Findings & Footnotes

Last month, we neglected to mention an important special issue of the journal International Affairs (March, 2020) devoted to the interaction between international relations and the discipline of religious studies. It is not as arcane as it sounds, with editor Katherine Brown writing in the introduction to the issue that “we cannot understand international affairs without understanding religion and also that we cannot understand religion without understanding international affairs.” But Brown adds that the actual research on the interaction between the two fields in the has generated a paltry 72 articles with religion as the main subject since the flagship journal began in 1922. Fifty-two of these articles focus on Islam, with just 7 on Christianity 4 on Hinduism and none on Buddhism. In redressing this poor track record, the issue pays special attention to groups and movements considered marginal, including articles on the role of women in the Islamic State, the prospects of “post-secular counter-terrorism” in dealing with the IS, and how engagement with faith-based environmental activism can be effective by taking the theology of its participants seriously. For more information on this issue, visit:

Strange Rites (Public Affairs, $16.99), by Tara Isabella Burton, is a valuable book that shines a bright light on the underside of American religion and spirituality, even if their “godless” proponents and participants may not always recognize them as such. The culturally conversant Burton offers the reader in-depth “participant observation” in the lifestyles, beliefs, half-beliefs, and doubts as well as the often experimental and “remixed” rituals, practices, and new forms of community in the growing population of the non-affiliated. Burton acknowledges that the “nones” are a diverse population, with many holding conventional beliefs, if not practices, and others increasingly non-religious and non-spiritual, but she tends to focus on the “spiritual fluidity” and mix-and-match quality of one segment of this unwieldy group (which can also include believers affiliated with particular religions) Thus, Burton estimates that at least half of all Americans may be “remixed.” As other studies of “spiritual-but-not-religious” Americans have shown, many have a free-floating spirituality and sense of the transcendent that they attach to a wide range of activities that they claim as the most authentic to their lives.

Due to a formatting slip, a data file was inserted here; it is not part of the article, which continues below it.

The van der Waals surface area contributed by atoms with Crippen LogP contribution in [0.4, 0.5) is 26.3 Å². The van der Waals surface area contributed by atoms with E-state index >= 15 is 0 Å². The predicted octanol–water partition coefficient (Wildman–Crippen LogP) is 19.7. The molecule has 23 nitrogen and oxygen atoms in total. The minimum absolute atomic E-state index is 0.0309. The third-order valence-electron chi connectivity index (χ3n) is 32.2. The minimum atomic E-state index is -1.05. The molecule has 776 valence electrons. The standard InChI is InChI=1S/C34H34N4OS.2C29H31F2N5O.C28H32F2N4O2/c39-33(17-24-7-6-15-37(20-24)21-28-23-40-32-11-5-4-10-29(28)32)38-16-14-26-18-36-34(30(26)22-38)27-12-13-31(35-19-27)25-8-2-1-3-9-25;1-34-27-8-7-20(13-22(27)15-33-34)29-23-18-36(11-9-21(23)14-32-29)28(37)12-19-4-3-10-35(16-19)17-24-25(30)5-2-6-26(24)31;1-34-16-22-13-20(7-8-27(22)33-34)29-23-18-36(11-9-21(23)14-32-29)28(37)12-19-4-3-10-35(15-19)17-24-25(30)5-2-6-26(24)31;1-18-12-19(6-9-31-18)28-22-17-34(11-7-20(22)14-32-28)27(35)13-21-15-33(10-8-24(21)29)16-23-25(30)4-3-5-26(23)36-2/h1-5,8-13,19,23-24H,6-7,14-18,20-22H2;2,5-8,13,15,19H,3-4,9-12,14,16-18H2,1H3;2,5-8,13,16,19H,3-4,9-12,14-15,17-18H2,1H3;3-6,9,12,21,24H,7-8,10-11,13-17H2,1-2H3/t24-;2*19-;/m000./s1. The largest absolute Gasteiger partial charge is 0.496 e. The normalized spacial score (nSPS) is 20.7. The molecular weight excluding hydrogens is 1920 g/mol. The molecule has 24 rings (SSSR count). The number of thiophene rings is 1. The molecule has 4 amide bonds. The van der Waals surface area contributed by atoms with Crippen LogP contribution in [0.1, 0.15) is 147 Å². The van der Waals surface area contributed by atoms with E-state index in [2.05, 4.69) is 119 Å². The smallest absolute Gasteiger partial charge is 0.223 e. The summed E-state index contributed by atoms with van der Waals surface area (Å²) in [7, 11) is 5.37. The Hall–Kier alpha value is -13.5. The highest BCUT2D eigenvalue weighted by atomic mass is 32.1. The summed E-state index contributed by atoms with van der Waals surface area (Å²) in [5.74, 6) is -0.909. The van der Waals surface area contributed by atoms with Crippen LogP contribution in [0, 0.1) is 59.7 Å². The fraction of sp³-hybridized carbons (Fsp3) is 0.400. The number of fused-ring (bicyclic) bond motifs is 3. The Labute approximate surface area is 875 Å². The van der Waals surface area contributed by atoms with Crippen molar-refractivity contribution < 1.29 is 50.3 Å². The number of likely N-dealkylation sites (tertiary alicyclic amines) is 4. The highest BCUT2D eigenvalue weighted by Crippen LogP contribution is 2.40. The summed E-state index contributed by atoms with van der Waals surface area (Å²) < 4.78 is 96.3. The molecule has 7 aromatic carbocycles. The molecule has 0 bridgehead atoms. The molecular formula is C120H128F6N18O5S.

Through an interesting detour through American religious history, Burton shows that all of this remixing is not necessarily something brand new, although social media has intensified it.. The book is most informative in teasing out (sometimes reading like a dizzying catalog of a whole era) the subtle shades of spirituality and even actual religion in the secular and not-so secular environs of Soulcycle, Jediism, video games, the Satanic Temple, the alt-right, Jordan Peterson, Black Lives Matters activism, safe spaces, transhumanism, utopian kink and polyamorous relationships, political magic and witchcraft, social justice warriors, Gwyneth Paltrow’s Goop and the idea of “self-care,” Harry Potter fandom (which, in fact, has influenced many of these new spiritual/religious expressions), performance art, and most of all, consumerism and the branding of spirituality.

Although these new forms may not provide the meanings, rituals, and community of traditional religions, their remixed quality doesn’t necessarily demand such “one-stop-shopping”; for instance, one can have the need for rituals provided yoga and the need for meaning provided by political activism. Burton notes that the multiplicity of these new religious forms obviously reflects and intensifies the fragmentation of modern life, especially as people sort themselves out into like-minded tribes (electrified by fan culture). Where all this ferment is leading (especially in the wake of a global pandemic and what has been called a new “cultural revolution” stemming from the protests, all of which took place right after this book was in the galleys), is anyone’s guess. But the reader can only admire the lengths Burton goes to make sense of this chaotic and quite unsecular brave new world.